I’ve never paid much attention to square foot gardening, despite Mel Bartholomew’s book being the bestselling garden book of all time. Until now. I recently bought his book, read it all, and decided to build our next set of raised, edible beds along the square foot model.
Although his basic idea is to build a 4×4 bed, he recommends 3×3 for children. Pictured below is a 3×3 frame made from cedar wood. I purchased pre-cut pieces that fit together with little dowels (Amish-made, a closeout item on the SFG website) in the interest of time and simplicity. I’d like volunteers to build 6 more of these, so I wanted a model. Needed: four 3 foot, 6 inch boards and something to attach them at the corner—nails, screws, corner fittings, etc.
Then I gathered “hardware cloth” (a wire mesh sold in rolls of 1/4 and 1/2 inch squares), wire cutters, gloves and a staple gun.
I cut a piece to cover the bottom of the frame and stapled it every inch or so along the perimeter. Take that, gophers.
Then I made an “exclusion device.” I bought four 3/4 inch pvc pipes. I had the nice man at Home Depot cut them into thirds. I then had two of the thirds cut again. I bought 8 elbow pieces and four connectors. Then I told my oldest boy there was a project in the garage that would draw upon his long history of lego-building.
I also bought white duct tape (weatherproof) and repurposed some infernal bird netting (pictured above, bottom right corner.) I taped a panel of netting from one side over the top to the other side, and then cut pieces to size on the remaining sides. This is to keep out birds, cats and gophers. It is easy to lift or tip back for access.
Students filled it with store-bought organic compost. (Apologies to Mel–he insists on a particular formula, but I think I met the spirit of the law by buying super high-quality, blended compost. Doing all the mixing from scratch at school was just a bit much that week.)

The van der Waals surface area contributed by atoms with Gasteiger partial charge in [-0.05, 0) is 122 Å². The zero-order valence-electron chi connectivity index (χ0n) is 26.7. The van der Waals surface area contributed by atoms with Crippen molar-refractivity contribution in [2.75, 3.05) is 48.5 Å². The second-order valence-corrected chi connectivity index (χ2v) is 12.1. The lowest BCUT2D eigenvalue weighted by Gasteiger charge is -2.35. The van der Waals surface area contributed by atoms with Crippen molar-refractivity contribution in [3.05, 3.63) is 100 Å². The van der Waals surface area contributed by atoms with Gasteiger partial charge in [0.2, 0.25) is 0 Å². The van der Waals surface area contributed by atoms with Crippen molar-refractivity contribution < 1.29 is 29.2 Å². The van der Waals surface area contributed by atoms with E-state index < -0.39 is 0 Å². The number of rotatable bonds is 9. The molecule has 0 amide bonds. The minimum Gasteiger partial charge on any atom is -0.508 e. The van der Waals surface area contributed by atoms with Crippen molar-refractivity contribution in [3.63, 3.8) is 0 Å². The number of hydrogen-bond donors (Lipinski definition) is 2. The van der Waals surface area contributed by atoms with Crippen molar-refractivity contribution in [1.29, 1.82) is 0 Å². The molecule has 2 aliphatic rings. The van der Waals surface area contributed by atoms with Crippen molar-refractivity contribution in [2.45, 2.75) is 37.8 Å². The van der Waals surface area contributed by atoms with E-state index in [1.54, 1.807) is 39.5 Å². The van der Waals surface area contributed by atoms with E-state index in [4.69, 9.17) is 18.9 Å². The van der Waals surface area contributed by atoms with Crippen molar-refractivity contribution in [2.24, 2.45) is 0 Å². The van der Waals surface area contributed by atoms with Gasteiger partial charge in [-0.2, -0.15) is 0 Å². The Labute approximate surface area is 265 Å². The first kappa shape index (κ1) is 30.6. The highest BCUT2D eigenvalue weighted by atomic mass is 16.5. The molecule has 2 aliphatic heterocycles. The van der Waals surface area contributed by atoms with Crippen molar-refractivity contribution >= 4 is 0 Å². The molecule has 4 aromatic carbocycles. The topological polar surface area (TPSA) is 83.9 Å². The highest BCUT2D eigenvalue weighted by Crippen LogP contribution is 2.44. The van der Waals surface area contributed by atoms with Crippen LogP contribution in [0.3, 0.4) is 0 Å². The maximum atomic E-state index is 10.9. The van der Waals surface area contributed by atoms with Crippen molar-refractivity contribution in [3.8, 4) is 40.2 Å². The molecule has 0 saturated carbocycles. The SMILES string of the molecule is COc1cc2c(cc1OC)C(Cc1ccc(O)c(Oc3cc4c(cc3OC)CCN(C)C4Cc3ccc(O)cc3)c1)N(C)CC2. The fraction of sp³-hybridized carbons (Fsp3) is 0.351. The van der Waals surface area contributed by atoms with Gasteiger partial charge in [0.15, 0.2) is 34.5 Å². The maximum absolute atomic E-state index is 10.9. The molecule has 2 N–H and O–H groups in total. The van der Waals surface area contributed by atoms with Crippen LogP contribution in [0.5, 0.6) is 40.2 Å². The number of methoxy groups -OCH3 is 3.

The square foot method goes like this: Think of plants as S, M, L and XL. In each square you can put:
One XL plant, like broccoli or a cabbage
Four L plants, like swiss chard
Nine M plants, like beets
Sixteen S plants, lilke radishes or green onions.
You can mix it up with squares planted with different size plants , and then simply replant each square as it produces. (Google square foot gardening images, and you’ll get an abundance of photos, charts, and diagrams.)
We planted spinach, so we put nine seeds in each square, in evenly-spaced rows of three. Each row has a different variety so kids can see them growing side by side.
Our hope is to build more of these to put in the last remaining sunny strip in the garden. I feel hopeful about them because they are small, manageable and unintimidating, and the concept is easy to get one’s mind around–therefore, potentially increasing the number of classes growing edibles.
TRUTH: I am neither experienced nor skilled in the “construction” side of gardening. Doing a simple building/maintenance-type errand at Home Depot usually makes my hands go all clammy. Because I hope to not only promote gardening at school but also in my community, I wanted to do the whole thing by myself to prove….if I can do it, so can you. (It’s true!) Reading Mel’s book will give you all the info you need. (All New Square Foot Gardening, 2013.)
Do you have experience with square foot gardening? Do tell!